With Sharon's sudden collapse from a massive stroke, a grim-faced Olmert took the reins of power Thursday, trying to convey continuity but acknowledging in a special Cabinet session that the nation is in a "serious situation."
"Arik is not only a prime minister and a leader, but also a close friend to us all," Olmert said, referring to Sharon by his nickname. "This is a difficult time and we will stand together."
Sharon's wide chair at the center of the long Cabinet table was left empty, a sign of the temporary nature of Olmert's new position.
If Sharon remains incapacitated, Olmert will be the acting prime minister until elections in March. Sharon was expected to lead his political party, Kadima, to victory but now the race is wide open, reports CBS News correspondent David Hawkins.
While the 60-year-old Olmert will be a top contender in the race for prime minister, he will likely never be as popular as his mentor, placing the future of Kadima in limbo.
Olmert was Sharon's strongest supporter as the prime minister withdrew Israeli settlers and soldiers from the Gaza Strip in September. When other members of the hard-line Likud Party turned on Sharon because of the Gaza pullout, Olmert stood by the prime minister.
Olmert served as Sharon's point man, floating ideas before they became policy.
"Olmert can take credit for having sponsored disengagement before Sharon. He served as his vanguard in putting the plan to the public," said analyst Yossi Alpher.
Olmert was first elected at the age of 28 to parliament, serving as a lawmaker for seven terms, and holding several ministerial posts. In those years, Olmert was investigated several times for corruption, but was never convicted of wrongdoing.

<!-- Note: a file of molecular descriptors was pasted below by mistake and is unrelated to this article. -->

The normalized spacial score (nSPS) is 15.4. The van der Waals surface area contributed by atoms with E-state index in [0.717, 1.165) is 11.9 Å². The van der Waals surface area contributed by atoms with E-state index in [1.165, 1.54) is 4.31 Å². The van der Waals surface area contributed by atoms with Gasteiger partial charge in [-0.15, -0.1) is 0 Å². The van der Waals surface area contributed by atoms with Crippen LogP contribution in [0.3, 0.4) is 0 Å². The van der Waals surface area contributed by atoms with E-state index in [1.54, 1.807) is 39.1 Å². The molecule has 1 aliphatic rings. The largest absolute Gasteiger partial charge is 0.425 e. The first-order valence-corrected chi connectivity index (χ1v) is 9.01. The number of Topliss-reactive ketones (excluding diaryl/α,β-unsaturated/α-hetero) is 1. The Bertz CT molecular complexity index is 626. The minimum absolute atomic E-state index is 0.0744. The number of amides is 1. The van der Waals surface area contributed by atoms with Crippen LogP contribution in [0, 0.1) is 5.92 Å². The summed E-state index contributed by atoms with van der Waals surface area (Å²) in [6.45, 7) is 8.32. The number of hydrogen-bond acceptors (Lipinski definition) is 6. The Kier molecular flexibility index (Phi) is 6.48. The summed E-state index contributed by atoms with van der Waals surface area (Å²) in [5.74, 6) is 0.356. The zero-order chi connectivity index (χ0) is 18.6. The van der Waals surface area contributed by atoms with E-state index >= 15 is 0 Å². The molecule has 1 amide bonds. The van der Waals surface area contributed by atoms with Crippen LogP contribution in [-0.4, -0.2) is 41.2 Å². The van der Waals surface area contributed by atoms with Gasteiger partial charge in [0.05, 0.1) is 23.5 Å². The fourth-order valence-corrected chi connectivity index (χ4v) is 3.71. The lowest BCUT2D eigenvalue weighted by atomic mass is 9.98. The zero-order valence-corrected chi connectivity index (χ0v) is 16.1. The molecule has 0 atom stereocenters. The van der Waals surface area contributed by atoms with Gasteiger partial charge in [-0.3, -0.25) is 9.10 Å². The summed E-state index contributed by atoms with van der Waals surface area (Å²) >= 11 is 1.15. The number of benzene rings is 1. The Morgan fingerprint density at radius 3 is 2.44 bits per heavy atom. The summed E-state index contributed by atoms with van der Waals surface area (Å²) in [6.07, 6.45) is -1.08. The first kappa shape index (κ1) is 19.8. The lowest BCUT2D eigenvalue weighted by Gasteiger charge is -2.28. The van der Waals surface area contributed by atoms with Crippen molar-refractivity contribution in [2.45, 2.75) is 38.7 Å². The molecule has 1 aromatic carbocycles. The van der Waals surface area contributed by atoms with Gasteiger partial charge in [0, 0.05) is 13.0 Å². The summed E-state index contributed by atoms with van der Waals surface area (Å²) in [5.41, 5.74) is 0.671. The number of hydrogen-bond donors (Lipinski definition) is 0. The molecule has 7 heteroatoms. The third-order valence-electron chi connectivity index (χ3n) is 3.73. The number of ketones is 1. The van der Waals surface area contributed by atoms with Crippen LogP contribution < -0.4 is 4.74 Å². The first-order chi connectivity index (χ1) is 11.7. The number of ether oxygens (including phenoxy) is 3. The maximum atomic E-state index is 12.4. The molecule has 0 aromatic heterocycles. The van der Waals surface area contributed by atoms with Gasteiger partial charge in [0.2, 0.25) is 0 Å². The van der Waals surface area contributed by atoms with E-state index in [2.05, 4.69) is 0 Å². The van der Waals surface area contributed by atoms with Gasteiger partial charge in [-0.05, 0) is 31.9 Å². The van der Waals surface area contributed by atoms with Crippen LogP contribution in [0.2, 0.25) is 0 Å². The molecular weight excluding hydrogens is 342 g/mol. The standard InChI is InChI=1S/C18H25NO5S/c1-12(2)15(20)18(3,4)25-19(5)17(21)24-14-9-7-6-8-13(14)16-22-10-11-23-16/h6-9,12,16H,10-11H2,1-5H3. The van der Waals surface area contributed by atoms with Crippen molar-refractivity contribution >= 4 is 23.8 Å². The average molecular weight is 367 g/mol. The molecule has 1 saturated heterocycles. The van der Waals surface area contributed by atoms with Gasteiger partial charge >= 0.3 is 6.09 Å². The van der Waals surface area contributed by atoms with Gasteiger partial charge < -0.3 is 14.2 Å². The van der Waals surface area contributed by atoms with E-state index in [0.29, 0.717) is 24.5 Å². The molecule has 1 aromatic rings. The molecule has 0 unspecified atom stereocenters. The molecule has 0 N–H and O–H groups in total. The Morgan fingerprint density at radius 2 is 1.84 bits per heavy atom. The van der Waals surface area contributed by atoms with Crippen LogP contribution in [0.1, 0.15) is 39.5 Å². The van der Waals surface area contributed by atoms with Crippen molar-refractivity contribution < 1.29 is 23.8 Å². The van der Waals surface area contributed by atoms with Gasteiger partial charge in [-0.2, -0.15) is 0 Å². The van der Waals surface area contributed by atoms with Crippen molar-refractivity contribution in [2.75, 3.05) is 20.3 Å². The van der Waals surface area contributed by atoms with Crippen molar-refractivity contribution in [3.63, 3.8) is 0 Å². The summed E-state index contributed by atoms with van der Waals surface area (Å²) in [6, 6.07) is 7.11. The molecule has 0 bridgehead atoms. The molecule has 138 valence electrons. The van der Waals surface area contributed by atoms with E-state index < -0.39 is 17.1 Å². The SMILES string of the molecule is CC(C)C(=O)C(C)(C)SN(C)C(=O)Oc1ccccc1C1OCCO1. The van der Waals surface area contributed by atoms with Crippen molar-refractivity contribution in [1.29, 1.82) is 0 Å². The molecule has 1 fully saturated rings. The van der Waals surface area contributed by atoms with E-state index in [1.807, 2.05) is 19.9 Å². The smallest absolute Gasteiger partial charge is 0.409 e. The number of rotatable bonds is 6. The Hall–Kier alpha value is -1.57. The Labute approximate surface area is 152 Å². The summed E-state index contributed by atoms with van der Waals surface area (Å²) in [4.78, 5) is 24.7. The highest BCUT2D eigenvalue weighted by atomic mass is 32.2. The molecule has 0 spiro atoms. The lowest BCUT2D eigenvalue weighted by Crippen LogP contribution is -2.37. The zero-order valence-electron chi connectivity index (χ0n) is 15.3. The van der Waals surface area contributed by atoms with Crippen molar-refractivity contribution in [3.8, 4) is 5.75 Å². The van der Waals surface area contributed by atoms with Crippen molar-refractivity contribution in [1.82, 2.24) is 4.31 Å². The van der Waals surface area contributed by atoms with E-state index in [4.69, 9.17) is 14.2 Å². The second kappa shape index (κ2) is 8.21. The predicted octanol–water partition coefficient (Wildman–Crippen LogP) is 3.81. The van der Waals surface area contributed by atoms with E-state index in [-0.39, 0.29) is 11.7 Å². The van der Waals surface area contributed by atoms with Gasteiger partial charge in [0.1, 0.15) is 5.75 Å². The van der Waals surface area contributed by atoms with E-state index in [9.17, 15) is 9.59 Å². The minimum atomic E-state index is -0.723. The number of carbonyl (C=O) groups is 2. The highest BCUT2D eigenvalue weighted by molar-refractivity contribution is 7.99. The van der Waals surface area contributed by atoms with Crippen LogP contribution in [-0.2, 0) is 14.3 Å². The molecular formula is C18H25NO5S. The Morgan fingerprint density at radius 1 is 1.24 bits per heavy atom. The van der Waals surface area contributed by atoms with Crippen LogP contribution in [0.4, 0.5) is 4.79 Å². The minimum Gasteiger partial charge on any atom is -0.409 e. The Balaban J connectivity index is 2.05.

Elected mayor of Jerusalem in 1993, Olmert held the post for 10 years, supporting Israeli moves to settle in Palestinian-dominated areas of the city. In 1996, he opened a tunnel along a disputed Jerusalem holy site, an act that sparked days of Israeli-Palestinians clashes in which 80 people were killed.
Recently, Olmert acknowledged he had erred.
He said he wished Begin were still alive so he could tell him that he was wrong and that pulling out of Sinai was the right thing to do.
A recent opinion poll found that Olmert, as leader of Kadima, could win by a small margin — but the situation is fluid and analysts said it is difficult to predict what would happen to the movement in Sharon's absence.
Olmert's closest rival for Kadima leadership, Justice Minister Tzipi Livni, would bring more votes for the party, according to the same survey.
Many of Kadima's potential voters, and many of the politicians who defected from Likud and the dovish Labor Party joined Sharon, not necessarily his party, analysts said.
"He (Olmert) is known to be a very shrewd politician and a very able guy. People always respected his intellect but maybe didn't like his personality," said Menachem Hofnung, a political scientist at Jerusalem's Hebrew University. "He's very outspoken, he's not known to be very warm to people."
As acting prime minister, the public could come to see Olmert as a leader, said analyst Gadi Wolfsfeld. "No one really loves Olmert, but no one really hates him, therefore he has a chance of convincing the public," he said.
Olmert was born in 1945 in the town of Binyamina in northern Israel. His military service included a stint as an officer in an infantry unit and later as a reporter for the Israeli army journal.
He earned his bachelor's degree in psychology and philosophy and later a law degree from the Hebrew University in Jerusalem and worked briefly as a lawyer before entering politics.
Married and a father of four, Olmert lives in Jerusalem and is known to be a die-hard fan of the Beitar Jerusalem soccer club.